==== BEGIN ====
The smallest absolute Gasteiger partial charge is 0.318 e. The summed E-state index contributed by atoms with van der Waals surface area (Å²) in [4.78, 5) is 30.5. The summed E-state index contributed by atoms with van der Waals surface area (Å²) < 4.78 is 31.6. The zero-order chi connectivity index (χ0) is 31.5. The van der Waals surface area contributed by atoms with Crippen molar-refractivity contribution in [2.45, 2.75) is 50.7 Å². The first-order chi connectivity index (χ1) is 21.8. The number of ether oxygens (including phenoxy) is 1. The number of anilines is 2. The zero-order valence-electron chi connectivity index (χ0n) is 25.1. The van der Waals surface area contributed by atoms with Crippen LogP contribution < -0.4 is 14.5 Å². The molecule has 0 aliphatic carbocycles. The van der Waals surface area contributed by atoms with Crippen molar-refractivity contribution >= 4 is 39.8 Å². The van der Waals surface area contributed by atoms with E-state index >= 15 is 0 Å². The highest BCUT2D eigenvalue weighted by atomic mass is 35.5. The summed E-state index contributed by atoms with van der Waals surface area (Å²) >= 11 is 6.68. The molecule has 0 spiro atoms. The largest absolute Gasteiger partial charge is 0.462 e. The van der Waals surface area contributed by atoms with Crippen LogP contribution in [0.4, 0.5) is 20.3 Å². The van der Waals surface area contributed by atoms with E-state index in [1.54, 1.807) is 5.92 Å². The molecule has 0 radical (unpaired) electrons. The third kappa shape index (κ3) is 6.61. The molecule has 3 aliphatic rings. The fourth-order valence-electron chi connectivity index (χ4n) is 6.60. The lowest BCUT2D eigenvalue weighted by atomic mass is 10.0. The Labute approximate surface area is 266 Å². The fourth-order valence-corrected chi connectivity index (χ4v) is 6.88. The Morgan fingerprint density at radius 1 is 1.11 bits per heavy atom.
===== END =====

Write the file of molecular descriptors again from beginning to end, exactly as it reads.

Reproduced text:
The smallest absolute Gasteiger partial charge is 0.318 e. The summed E-state index contributed by atoms with van der Waals surface area (Å²) in [4.78, 5) is 30.5. The summed E-state index contributed by atoms with van der Waals surface area (Å²) < 4.78 is 31.6. The zero-order chi connectivity index (χ0) is 31.5. The van der Waals surface area contributed by atoms with Crippen molar-refractivity contribution in [2.45, 2.75) is 50.7 Å². The first-order chi connectivity index (χ1) is 21.8. The number of ether oxygens (including phenoxy) is 1. The number of anilines is 2. The zero-order valence-electron chi connectivity index (χ0n) is 25.1. The van der Waals surface area contributed by atoms with Crippen LogP contribution < -0.4 is 14.5 Å². The molecule has 0 aliphatic carbocycles. The van der Waals surface area contributed by atoms with Crippen molar-refractivity contribution >= 4 is 39.8 Å². The van der Waals surface area contributed by atoms with E-state index >= 15 is 0 Å². The highest BCUT2D eigenvalue weighted by atomic mass is 35.5. The summed E-state index contributed by atoms with van der Waals surface area (Å²) >= 11 is 6.68. The molecule has 0 spiro atoms. The largest absolute Gasteiger partial charge is 0.462 e. The van der Waals surface area contributed by atoms with Crippen LogP contribution in [0.4, 0.5) is 20.3 Å². The van der Waals surface area contributed by atoms with E-state index in [1.54, 1.807) is 5.92 Å². The molecule has 0 radical (unpaired) electrons. The third kappa shape index (κ3) is 6.61. The molecule has 3 aliphatic rings. The fourth-order valence-electron chi connectivity index (χ4n) is 6.60. The lowest BCUT2D eigenvalue weighted by atomic mass is 10.0. The Labute approximate surface area is 266 Å². The fourth-order valence-corrected chi connectivity index (χ4v) is 6.88. The Morgan fingerprint density at radius 1 is 1.11 bits per heavy atom.